Automated mobility has been thrust back into the spotlight as a solution to the transport challenges associated with COVID-19. As the narrative around autonomous vehicles (AVs) swiftly switches from hype to reality, interest has shifted towards practical services such as grocery delivery and the potential for large-scale AV deployment looks promising and imminent.
Authorities are actively tackling key barriers, including regulations and social acceptance; worldwide AV demand is accelerating, owing to public health concerns, shifting user requirements and environmental challenges; and billion-dollar investments and acquisitions are taking place by companies including Amazon and Volkswagen.
Some might say we’re on the brink of large-scale AV deployment, but while the world is ready for automated mobility, is automated mobility ready for the world?
Fresh challenges, new decisions
Automated mobility at scale brings a fresh set of challenges for businesses, that require serious discussions, trade-offs and risk.
Critical business decisions now centre around:
- How much do we invest? Deploying underutilised autonomous vehicles at scale is expensive and ploughing money into the unknown is risky.
- Will people use them? Potential consumer uptake and demand is pure guesswork – guess wrong, and you’ll lose either customers or money.
- What are our infrastructure requirements? A lack of supportive infrastructure will necessitate more vehicles, at the further cost of fleet efficiency and profitability.
- How can we collaborate with the public sector? While regulation and licensing are progressing, it’s still not up-to-scratch for confident, large-scale deployment.
Beyond the operational challenges of maneuvering autonomous vehicles, these strategic challenges will define the success and future of next-generation transportation.
Tackling uncertain future-based decisions
This rapidly emerging market requires a sophisticated approach to decision making, especially if the potential benefits are to be fully realised.
But how do you make such critical business decisions when you’re innovating into the unknown? Black box AI-based optimisation tools don’t fully explore and uncover the different trade-offs you’re making, whilst data analytics look back at historical trends that aren’t useful for assessing disruptive futures.
The answer lies in simulation-based scenario analysis.
When you combine ‘what-if?’ style questioning with city-scale simulation, you can test possible deployment scenarios and explore trade-offs in order to manage risks, respond to opportunities and ultimately find the best solution for cities, citizens and your business.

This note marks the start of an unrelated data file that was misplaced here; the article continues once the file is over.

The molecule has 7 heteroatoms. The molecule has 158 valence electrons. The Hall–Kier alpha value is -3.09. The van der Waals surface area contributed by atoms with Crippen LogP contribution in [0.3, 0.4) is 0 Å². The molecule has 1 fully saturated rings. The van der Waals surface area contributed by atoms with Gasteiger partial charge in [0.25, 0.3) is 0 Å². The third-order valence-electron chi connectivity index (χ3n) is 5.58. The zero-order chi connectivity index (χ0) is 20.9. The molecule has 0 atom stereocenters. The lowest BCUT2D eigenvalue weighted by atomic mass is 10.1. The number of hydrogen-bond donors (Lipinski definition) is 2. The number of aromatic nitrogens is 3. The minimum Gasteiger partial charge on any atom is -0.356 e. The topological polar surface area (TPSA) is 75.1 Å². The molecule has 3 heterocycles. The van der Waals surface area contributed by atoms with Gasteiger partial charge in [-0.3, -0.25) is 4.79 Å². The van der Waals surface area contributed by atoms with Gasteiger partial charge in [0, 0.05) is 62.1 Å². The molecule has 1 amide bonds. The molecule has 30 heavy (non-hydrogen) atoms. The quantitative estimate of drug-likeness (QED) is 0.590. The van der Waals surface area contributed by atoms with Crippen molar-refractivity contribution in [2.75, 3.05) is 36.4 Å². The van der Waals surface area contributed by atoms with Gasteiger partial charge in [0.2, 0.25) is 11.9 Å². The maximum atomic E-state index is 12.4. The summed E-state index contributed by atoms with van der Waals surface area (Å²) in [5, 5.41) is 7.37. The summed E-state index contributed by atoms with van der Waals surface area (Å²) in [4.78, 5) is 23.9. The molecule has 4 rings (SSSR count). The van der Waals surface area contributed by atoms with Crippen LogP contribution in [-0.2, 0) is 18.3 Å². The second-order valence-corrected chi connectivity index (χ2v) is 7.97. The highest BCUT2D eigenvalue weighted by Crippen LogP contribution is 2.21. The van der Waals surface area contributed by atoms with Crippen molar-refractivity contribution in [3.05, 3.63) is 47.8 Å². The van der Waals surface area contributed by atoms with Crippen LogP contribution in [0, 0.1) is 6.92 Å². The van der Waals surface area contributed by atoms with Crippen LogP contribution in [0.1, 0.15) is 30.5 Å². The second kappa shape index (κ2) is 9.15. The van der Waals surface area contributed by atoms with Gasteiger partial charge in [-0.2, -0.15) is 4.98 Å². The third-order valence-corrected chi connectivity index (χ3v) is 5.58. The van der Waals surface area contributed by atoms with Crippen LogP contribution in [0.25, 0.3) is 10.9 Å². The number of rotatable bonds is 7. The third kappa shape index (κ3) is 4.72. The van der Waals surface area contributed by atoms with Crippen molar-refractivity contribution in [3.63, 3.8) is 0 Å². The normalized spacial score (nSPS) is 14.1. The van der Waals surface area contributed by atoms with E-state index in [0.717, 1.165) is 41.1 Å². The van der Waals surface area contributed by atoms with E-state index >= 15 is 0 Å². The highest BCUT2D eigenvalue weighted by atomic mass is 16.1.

To understand the potential of simulated scenarios, let’s revisit the above decisions to understand some of the factors we can question.
How much do we invest?
To develop a roll-out strategy that minimises capital investment risk, you can simulate and test your services in different cities with different operational factors such as demand levels, service areas and passenger wait times.
What is the potential utilisation of 100 AVs in London for last-mile grocery delivery?
Will people use them?
To adapt your service to varying levels of consumer demand, you can test different demand scenarios and service types to understand likely uptake and utilisation.
What happens to if we reduce our AV taxi fleet to 20 vehicles?
What are our infrastructure requirements?
To plan for the infrastructure required by your fleet service, you can test the number, location, and types of charge points required to power your vehicles.
How much time will our fleet spend out of service if we only employ two charging stations?
How can we collaborate with the public sector?
To ease concerns and give confidence to government partners, you can test different scenarios to reduce vehicle distance travelled, empty vehicles (dead running) and the impact on public transport services.
How can we design a key worker transfer service to complement public transport?
And these are not single ‘shot’ questions; the reality of a transport system and service is that demand and supply are always changing and so the ‘right’ answer to operational and business model configuration is constantly in flux.
Beyond the service type, the capabilities of AVs are changing meaningfully month by month and year by year, meaning an evolving landscape for where and how they can be deployed. This means that the ‘right answer’ in any given city is unique due to different infrastructure to AV compatibility, and will be different in 2021, 2022, 2023 and beyond.
A new way forward
As we bravely venture into a new world of automated mobility at scale, we must adapt to and overcome a fresh set of challenges.
This requires looking beyond black box AI-based optimisation and data analytics, and towards simulation to question the alternative tomorrows. Only then can we deploy the best solutions for our cities, citizens and services.
Want to see ‘what-if?’ scenario-based simulation in action?
Book in for a live demo here.